Enhanced Characterization of the Mississippi River Valley Alluvial Aquifer Using Surface-Geophysical Methods - a Pilot Study near Money, Mississippi

Author(s): Adams, R.; Kress, W.; Minsley, B.; Kass, M.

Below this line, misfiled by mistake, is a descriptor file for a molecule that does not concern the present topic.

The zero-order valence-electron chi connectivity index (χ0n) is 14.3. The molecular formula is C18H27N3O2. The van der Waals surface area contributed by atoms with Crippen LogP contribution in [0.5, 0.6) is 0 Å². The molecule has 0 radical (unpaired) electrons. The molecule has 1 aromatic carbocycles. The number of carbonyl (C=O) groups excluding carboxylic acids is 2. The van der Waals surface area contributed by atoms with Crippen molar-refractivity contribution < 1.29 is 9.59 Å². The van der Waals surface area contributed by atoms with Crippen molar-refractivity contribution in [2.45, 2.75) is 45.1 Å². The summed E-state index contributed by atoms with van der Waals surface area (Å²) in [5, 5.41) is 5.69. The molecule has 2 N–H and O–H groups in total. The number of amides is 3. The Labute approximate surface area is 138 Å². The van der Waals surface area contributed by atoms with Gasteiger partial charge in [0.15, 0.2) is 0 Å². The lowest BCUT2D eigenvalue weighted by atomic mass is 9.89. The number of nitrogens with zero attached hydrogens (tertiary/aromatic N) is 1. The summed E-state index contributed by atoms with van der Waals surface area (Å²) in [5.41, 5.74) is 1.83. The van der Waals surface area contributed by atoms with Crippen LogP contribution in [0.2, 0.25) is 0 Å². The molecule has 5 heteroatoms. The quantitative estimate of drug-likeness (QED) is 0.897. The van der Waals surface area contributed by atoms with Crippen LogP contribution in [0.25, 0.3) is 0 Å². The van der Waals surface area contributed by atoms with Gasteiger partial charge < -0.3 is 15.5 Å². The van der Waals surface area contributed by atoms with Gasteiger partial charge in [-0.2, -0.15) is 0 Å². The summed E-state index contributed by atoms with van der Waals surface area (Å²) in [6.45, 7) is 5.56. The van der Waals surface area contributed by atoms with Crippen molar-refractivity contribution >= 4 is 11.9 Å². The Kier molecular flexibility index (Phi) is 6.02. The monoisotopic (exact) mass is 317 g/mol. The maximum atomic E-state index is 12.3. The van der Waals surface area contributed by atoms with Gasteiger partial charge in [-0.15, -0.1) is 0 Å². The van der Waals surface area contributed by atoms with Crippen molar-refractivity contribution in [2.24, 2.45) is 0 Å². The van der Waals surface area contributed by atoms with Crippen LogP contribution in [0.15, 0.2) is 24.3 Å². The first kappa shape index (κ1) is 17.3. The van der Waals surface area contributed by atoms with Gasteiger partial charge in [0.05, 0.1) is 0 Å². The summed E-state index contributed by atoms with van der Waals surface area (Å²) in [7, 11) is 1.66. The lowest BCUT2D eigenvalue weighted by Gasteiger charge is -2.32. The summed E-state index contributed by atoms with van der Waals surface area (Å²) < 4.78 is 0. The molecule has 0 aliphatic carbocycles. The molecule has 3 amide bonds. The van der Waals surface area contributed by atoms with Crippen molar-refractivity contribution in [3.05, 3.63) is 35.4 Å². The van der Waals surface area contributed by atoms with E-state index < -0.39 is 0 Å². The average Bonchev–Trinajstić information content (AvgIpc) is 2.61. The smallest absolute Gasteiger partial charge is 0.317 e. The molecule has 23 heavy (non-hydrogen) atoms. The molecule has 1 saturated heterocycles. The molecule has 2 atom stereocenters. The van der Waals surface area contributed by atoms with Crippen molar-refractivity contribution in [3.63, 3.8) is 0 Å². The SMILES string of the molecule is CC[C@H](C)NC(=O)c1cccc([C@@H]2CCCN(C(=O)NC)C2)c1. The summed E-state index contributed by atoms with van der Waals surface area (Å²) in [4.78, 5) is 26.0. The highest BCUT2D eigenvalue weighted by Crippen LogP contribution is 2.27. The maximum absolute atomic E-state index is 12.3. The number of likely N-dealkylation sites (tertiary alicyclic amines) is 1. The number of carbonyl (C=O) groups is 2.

The Mississippi River Valley alluvial (MRVA) aquifer is a complex and poorly understood near-surface aquifer system used to supply irrigation for agriculture across the alluvial plain of the Lower Mississippi River basin. The thickness and extent of the aquifer units are typically determined by evaluating geophysical and driller logs from test holes at spatially discrete points. Surface-geophysical data, along with borehole-geophysical and lithologic data from test holes, can be used to provide high-resolution three-dimensional characterization of the aquifer system. In 2016, the U.S. Geological Survey (USGS) conducted a pilot study to demonstrate the use of surface-geophysical methods for delineation of near-surface geologic features, characterization of alluvial aquifer properties, and evaluation of surface water/groundwater exchange in the MRVA. The area chosen for this pilot was a 100-acre plot in Money, Mississippi. The study approach integrated waterborne and terrestrial resistivity and nuclear magnetic resonance (NMR) surveys to develop a three-dimensional geoelectrical model of the site. This integrated approach helped define the 100-150 feet of sand aquifer and the contact of the clay-confining unit beneath it. Shallow terrestrial-resistivity surveys confirmed that the clay-rich loam at the land surface continues as a clay-rich alluvial deposit approximately 25-50 ft thick beneath the study area. The presence of this relatively impermeable layer above the alluvial aquifer has the potential to limit vertical recharge from precipitation or irrigation. The NMR survey was used to determine that the aquifer volume consists of 30% water with two-thirds of that available for use. Comparisons of the waterborne- and terrestrial-resistivity surveys were used to identify that a hydraulic connection or potential for water exchange, between the Tallahatchie River and the MRVA is possible. These geophysical observations provide a more accurate understanding of the local hydraulic properties and hydrology of the MRVA aquifer at this site, and will contribute new data to constrain a regional, numerical groundwater model.

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